On the one hand this makes the action of getting dressed up for tourists as inauthentic. On the other hand the fact that they have the costumes is a different situation. Seeing tribes is the same as seeing the changing of the guard at Buckingham Palace – both are a tradition that is performed for tourism. Indeed some traditions, whether dance or dress, have only survived in areas where there have been tourists.
We travel to the highlands to see the Asaro mudmen, specifically to a village called Geremiake. The plots are fertile, a veritable garden of Eden. Ginger, yam, banana, sweet potato, sugar cane are all grown. For a short time they down the tools of the gardener and put on the attire of performers.
The men cover their bodies in a light grey clay. They shiver with cold. They stand around a fire to warm up and also to dry the clay. Banter and home-rolled cigarettes are shared. They don their masks of mud, homemade and ghoulish. They perform a silent ghostly dance. Afterwards there is laughter, the camaraderie of a shared moment. Inside a hut, I catch a glimpse of two of the dancers taking photos of each other on their mobile phones. It might be staged but it is not contrived.
The dress might have been dropped but many of the traditional beliefs remain. Clothing might change but inwardly nothing has changed – not even the missionaries are able to do this. Superstition is engrained in the national psyche.
The coast off Tufi’s peninsula, or Cape Nelson as it was named by the British, is a place where sea and mountains meet. A paradise accessed only by boat or air. Gnarled green fingers stretch out into the sea creating fjords of hidden surprises – technically they are rais as they were created by volcano as opposed to ice. These rais give the region a very particular fingerprint of turquoise coral bays, surrounded by steep ridges covered in rainforest and kunai grasslands.
In one we swim up to and under a twenty metre waterfall. The water is cold. Refreshingly so. In another we climb up a hillside bursting with bromeliads and vines with the enchanting Molly and meet her elderly mother Wilma who, whilst uncertain of her age, knows that she had her face tattooed when she was fifteen. She knows too that it took a month to tattoo. She remembers how painful it was. Whilst her face bears the scars of the past, her heart does not: she welcomed us with the biggest smile and hug I have had in years. Saying goodbye was not easy.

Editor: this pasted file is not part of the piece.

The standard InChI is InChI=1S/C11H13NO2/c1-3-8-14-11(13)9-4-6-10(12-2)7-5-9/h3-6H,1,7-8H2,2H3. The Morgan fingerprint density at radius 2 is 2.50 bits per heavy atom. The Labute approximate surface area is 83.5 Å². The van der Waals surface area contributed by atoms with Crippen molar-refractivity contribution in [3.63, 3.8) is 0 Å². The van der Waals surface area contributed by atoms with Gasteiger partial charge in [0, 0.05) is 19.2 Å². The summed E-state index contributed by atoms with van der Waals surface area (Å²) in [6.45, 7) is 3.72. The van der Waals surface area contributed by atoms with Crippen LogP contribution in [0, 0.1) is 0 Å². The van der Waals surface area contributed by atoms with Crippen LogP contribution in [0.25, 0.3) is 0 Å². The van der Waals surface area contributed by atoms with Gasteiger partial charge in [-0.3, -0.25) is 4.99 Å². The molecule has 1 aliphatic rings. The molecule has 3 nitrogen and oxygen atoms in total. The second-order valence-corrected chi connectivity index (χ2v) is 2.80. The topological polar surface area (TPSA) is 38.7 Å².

In a third, I listen to the crash of the surf, the rustling of palm leaves, the whistling of a honey eater and the fluttering of a butterfly. There is much beauty in such simplicity. This is best illustrated by six year old Gary, who, when asked to draw the things that matter most to him, sketches a fish, a tree and a house.
We pass palm trees silhouetted against sunlit clouds and rickety outriggers, the only mode of transport in the region. Vines, as opposed to nails and screws, bind the outriggers together. The only concession to the twenty-first century are the patchwork of materials used in their sails. They are paddled slowly, deliberately, in even strokes. Nothing is rushed. Such is Tufi. It is easy to see why there is only one policeman. So too that he is underemployed.
Unemployment is a problem in PNG, a country whose population has tripled in the last forty years to nine million. It is a country with little employment. Young men head to towns in search of riches but end up being branded as raskols and embroiled in a world of violence. There is an edge to parts of PNG but having been made to feel so welcome and laughed so much you see beyond the bad press – most security issues are largely misplaced and based on the interests of Australian journalists. I could not say the same about the problems of gender inequality.
In short it is not a straightforward country but its complexity is part of its charm. It is a country that I have fallen in love with but not for the reasons I had expected. Maybe the trite tourist board strapline is true after all – the land of the unexpected – and I had only just scratched the surface.